Indigo Project


Blue is famously known as the hardest color to dye naturally. It only can be produced with a single plant: Indigo or Anil in Spanish. Its dyeing process is long, very difficult, and can easily be frustrated by any change in pH, temperature, exposure to oxygen, among other factors. Both great experience and great luck are required to naturally produce beautiful blue dyes.

Following its mission of research, revitalizing ancestral techniques, and natural dyes, the CTTC started working to recover the highly valued natural  blue. 

In 2008, the  team  incharge of the Indigo project conducted in-depth research, beginning to gather crucial bibliography related to its traditional use around the world. They later focused on doing research directly from the few existing native indigo growing plantations located in Curahuasi (Apurimac), La Conveción (Cusco), and the Ica region.

The strain of indigo native to South America is Indigófera Suffruticosa of the family Fabaceae, which was found in the province of La Convención, in the Cusco region. Growing indistinctively as a wild plant among many others, the plant wasn't achieving much height. At that time, other indigo strains began to be tested by the CTTC team as well, such as the Indigofera Tinctoria and the Polygonum Tinctorium. From 2009 to 2010, the different strains were grown at different altitudes in the Cusco region but, unfortunately, with no success.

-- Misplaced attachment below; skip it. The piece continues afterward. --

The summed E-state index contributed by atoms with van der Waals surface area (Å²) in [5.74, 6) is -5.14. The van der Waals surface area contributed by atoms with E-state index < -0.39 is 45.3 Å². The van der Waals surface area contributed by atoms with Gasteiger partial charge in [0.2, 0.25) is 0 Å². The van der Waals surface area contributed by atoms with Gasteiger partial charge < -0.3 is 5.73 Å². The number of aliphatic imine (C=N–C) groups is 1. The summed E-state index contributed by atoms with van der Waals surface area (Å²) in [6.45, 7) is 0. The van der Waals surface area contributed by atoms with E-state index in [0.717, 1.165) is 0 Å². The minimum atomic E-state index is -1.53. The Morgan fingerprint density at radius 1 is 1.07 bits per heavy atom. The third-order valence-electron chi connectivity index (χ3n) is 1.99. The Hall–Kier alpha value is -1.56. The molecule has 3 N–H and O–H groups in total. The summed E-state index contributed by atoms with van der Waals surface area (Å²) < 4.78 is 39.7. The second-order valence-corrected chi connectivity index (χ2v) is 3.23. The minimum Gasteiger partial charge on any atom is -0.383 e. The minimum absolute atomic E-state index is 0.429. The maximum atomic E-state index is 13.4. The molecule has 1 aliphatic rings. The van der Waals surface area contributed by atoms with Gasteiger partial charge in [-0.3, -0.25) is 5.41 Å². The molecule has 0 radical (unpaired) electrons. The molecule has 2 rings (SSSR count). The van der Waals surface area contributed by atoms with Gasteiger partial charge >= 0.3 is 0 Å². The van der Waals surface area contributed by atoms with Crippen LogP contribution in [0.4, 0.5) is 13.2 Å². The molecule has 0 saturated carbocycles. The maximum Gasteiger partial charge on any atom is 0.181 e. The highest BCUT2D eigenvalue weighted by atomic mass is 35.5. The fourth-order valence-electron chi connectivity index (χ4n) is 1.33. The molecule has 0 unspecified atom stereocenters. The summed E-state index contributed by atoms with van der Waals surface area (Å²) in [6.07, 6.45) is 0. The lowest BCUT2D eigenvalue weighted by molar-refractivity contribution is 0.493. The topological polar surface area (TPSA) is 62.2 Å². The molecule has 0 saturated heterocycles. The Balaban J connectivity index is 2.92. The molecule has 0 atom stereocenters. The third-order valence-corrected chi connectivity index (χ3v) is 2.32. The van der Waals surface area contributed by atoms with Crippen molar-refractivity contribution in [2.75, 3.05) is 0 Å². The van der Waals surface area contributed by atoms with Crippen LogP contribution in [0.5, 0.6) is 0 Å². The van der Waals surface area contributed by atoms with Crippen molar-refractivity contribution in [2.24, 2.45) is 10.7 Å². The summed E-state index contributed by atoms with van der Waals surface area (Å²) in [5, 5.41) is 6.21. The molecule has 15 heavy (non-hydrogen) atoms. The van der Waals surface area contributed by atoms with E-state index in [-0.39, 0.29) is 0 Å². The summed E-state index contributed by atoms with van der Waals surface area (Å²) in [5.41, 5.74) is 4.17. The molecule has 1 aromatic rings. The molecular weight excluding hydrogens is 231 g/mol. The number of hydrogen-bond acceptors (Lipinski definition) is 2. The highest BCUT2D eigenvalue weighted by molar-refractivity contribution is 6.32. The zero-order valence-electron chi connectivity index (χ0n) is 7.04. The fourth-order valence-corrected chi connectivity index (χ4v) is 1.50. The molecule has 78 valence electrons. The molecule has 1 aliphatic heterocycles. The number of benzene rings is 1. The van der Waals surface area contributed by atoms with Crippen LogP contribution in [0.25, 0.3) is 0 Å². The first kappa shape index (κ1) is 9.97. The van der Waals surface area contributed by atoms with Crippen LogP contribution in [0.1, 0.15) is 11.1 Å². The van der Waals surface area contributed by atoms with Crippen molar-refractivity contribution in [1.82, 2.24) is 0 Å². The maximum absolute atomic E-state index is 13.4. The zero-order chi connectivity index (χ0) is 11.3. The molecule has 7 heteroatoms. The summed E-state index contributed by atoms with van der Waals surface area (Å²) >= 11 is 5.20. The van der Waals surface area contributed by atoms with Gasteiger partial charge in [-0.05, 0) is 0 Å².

After more research and experimentations, in 2010 the CTTC finally partnered with some farmers of La Convención to start cultivating the native strain of indigo found in pre-Columbian textiles (Indigófera Suffruticosa) in the community of Huyro. Due to the weather conditions particular to the tropical area, great results were achieved, and the foliage was able to be processed in pastes of indigo. The natural dye began to be tested with positive results achieving an outstanding color range from navy blue to a very light sky blue. In the last few years, the project has been postponed due to budget issues, however, it is a crucial project for the CTTC which is ready to be restarted.